1 Early Life

Kosta Milovanovic Pecanac (1879-1944) was born in 1879 in Decani near the town of Pec in the Kosovo region of the Ottoman Empire. When he was four years old, his parents were killed during an attack by Albanian brigands on the monastery Visoki Decani. In 1892 he immigrated to Serbia, where he served in the army and earned the rank of reserve officer. After the service he joined the border troops and was discharged for reasons unknown in 1904. He then left for Ottoman Macedonia, where he joined the Serbian chetniks (a Serbian paramilitary unit used by the Serbian army) and became one of the most famous voivods (military leader). By 1912 he had fought in numerous conflicts with rival Internal Macedonian Revolutionary Organization (IMRO) and Ottoman regulars and Albanian irregulars.

2 Balkan Wars and the Great War

Together with some 2,000 chetniks Kosta Pecanac fought within the ranks of the Serbian army in both the Balkan Wars (1912-1913) and the Great War. He withdrew to Greece in 1916 with remnants of the Serbian army. There he was chosen to return to Serbia to try to organize a massive uprising. In September 1916 he was infiltrated by a French airplane to Toplica in southern Serbia. There he encountered other experienced chetniks already preparing to rise against the Bulgarian and Austro-Hungarian occupation. Despite precise instructions to prepare and organize a massive uprising which would help Allied advancement after an expected breakthrough on the Macedonian front, other chetnik leaders insisted on immediate action. Uprising broke out in region of Toplica with most intensive activities from 21 February until 25 March 1917. However, despite the insurgents’ initial successes, the Bulgarians and Austro-Hungarians managed to quell the rebellion. Pecanac and his detachment successfully avoided all posses and continued to carry out guerrilla actions. After breaking through the Macedonian front in September 1918 he initiated full-scale guerrilla warfare, capturing hundreds of prisoners of war and large quantities of war material.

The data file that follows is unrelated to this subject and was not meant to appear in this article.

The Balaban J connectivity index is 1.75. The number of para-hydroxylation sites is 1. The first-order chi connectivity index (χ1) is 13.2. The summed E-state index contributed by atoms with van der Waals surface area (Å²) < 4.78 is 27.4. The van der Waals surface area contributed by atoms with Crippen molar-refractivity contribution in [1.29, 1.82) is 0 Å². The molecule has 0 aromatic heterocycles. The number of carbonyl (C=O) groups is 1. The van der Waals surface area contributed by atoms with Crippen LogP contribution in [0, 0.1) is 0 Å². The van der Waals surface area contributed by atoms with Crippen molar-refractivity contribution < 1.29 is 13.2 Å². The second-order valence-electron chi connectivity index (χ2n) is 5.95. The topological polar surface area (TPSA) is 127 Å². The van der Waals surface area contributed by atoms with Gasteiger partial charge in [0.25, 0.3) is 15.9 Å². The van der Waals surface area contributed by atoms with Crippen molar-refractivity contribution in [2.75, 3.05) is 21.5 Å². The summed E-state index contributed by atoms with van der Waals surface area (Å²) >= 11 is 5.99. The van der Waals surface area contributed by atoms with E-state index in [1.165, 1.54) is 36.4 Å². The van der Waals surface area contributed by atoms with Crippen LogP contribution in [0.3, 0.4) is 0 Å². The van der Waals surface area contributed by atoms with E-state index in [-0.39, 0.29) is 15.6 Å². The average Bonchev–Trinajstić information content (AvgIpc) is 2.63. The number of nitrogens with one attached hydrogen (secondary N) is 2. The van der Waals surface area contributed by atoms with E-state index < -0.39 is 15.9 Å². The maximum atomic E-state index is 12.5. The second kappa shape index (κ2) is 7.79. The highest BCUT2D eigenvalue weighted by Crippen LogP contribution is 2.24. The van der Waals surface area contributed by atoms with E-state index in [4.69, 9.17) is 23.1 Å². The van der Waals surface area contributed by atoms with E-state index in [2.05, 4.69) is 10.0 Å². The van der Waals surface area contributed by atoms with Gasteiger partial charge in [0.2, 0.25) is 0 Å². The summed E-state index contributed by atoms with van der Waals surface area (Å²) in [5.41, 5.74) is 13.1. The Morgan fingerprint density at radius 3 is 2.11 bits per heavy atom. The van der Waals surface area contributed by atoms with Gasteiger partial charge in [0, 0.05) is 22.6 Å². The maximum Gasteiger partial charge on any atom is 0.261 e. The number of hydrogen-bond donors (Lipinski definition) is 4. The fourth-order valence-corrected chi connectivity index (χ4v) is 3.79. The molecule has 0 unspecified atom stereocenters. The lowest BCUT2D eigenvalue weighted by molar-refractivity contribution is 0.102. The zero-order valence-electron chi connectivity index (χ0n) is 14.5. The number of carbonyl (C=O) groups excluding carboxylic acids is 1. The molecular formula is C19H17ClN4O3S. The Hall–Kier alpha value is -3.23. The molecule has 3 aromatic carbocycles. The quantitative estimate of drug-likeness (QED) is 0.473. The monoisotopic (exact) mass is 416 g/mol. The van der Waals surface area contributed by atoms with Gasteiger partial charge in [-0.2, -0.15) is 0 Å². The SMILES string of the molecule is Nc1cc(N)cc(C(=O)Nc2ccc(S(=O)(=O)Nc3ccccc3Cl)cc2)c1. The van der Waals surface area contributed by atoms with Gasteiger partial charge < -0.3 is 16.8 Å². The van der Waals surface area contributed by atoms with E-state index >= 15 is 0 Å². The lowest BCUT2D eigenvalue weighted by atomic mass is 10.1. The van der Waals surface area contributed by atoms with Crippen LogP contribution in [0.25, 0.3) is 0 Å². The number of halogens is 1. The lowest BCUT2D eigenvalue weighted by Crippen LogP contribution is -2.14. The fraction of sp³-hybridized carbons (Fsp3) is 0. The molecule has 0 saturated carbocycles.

3 After WWI

Pecanac led the organization of chetnik veterans between the two world wars. He participated in several paramilitary actions against anti-Yugoslav organizations such as the IMRO and the Croatian Ustashe. Being anti-Communist, he and his chetnik organization fully collaborated with the German occupation regime and General Milan D. Nedić’s (1877-1946) Serbian quisling regime in WWII. He was assassinated in 1944 by the rival chetnik faction of General Draža Mihailović (1893-1946).


Dmitar Tasic, Institute for Strategic Research, Belgrade

Section Editor: Tamara Scheer